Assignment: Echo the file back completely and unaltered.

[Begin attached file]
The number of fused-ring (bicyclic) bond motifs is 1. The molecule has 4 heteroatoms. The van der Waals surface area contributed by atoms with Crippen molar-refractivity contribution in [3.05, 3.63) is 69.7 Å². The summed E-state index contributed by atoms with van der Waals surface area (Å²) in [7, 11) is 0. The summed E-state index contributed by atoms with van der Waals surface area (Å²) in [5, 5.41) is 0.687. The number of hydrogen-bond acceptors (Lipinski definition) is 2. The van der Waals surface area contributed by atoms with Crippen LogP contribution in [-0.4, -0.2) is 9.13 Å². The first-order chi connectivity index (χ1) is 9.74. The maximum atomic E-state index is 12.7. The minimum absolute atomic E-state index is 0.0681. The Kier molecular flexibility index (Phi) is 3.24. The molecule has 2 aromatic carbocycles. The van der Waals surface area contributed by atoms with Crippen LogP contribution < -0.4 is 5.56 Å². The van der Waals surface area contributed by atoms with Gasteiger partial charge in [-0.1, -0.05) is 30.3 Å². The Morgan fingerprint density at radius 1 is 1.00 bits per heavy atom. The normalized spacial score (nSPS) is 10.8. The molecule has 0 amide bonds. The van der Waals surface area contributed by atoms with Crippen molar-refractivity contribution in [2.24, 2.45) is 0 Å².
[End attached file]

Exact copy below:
The number of fused-ring (bicyclic) bond motifs is 1. The molecule has 4 heteroatoms. The van der Waals surface area contributed by atoms with Crippen molar-refractivity contribution in [3.05, 3.63) is 69.7 Å². The summed E-state index contributed by atoms with van der Waals surface area (Å²) in [7, 11) is 0. The summed E-state index contributed by atoms with van der Waals surface area (Å²) in [5, 5.41) is 0.687. The number of hydrogen-bond acceptors (Lipinski definition) is 2. The van der Waals surface area contributed by atoms with Crippen LogP contribution in [-0.4, -0.2) is 9.13 Å². The first-order chi connectivity index (χ1) is 9.74. The maximum atomic E-state index is 12.7. The minimum absolute atomic E-state index is 0.0681. The Kier molecular flexibility index (Phi) is 3.24. The molecule has 2 aromatic carbocycles. The van der Waals surface area contributed by atoms with Crippen LogP contribution < -0.4 is 5.56 Å². The van der Waals surface area contributed by atoms with Gasteiger partial charge in [-0.1, -0.05) is 30.3 Å². The Morgan fingerprint density at radius 1 is 1.00 bits per heavy atom. The normalized spacial score (nSPS) is 10.8. The molecule has 0 amide bonds. The van der Waals surface area contributed by atoms with Crippen molar-refractivity contribution in [2.24, 2.45) is 0 Å².